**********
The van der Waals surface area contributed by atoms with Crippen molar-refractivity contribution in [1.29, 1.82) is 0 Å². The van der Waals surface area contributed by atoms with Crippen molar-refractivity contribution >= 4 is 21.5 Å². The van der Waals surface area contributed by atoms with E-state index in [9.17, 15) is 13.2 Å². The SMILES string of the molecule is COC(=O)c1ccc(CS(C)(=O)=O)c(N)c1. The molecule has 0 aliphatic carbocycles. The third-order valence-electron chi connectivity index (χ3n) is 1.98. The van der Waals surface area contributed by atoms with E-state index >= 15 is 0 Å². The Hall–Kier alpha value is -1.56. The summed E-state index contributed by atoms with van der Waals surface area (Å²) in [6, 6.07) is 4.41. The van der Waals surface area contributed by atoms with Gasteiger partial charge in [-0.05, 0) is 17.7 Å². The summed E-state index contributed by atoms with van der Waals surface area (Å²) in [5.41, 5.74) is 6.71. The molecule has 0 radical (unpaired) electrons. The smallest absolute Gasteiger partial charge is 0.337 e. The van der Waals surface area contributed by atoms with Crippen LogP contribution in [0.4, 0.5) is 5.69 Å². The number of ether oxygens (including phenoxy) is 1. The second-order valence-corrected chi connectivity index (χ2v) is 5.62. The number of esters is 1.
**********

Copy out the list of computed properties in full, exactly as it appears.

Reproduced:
The van der Waals surface area contributed by atoms with Crippen molar-refractivity contribution in [1.29, 1.82) is 0 Å². The van der Waals surface area contributed by atoms with Crippen molar-refractivity contribution >= 4 is 21.5 Å². The van der Waals surface area contributed by atoms with E-state index in [9.17, 15) is 13.2 Å². The SMILES string of the molecule is COC(=O)c1ccc(CS(C)(=O)=O)c(N)c1. The molecule has 0 aliphatic carbocycles. The third-order valence-electron chi connectivity index (χ3n) is 1.98. The van der Waals surface area contributed by atoms with E-state index >= 15 is 0 Å². The Hall–Kier alpha value is -1.56. The summed E-state index contributed by atoms with van der Waals surface area (Å²) in [6, 6.07) is 4.41. The van der Waals surface area contributed by atoms with Gasteiger partial charge in [-0.05, 0) is 17.7 Å². The summed E-state index contributed by atoms with van der Waals surface area (Å²) in [5.41, 5.74) is 6.71. The molecule has 0 radical (unpaired) electrons. The smallest absolute Gasteiger partial charge is 0.337 e. The van der Waals surface area contributed by atoms with Crippen LogP contribution in [0.4, 0.5) is 5.69 Å². The number of ether oxygens (including phenoxy) is 1. The second-order valence-corrected chi connectivity index (χ2v) is 5.62. The number of esters is 1.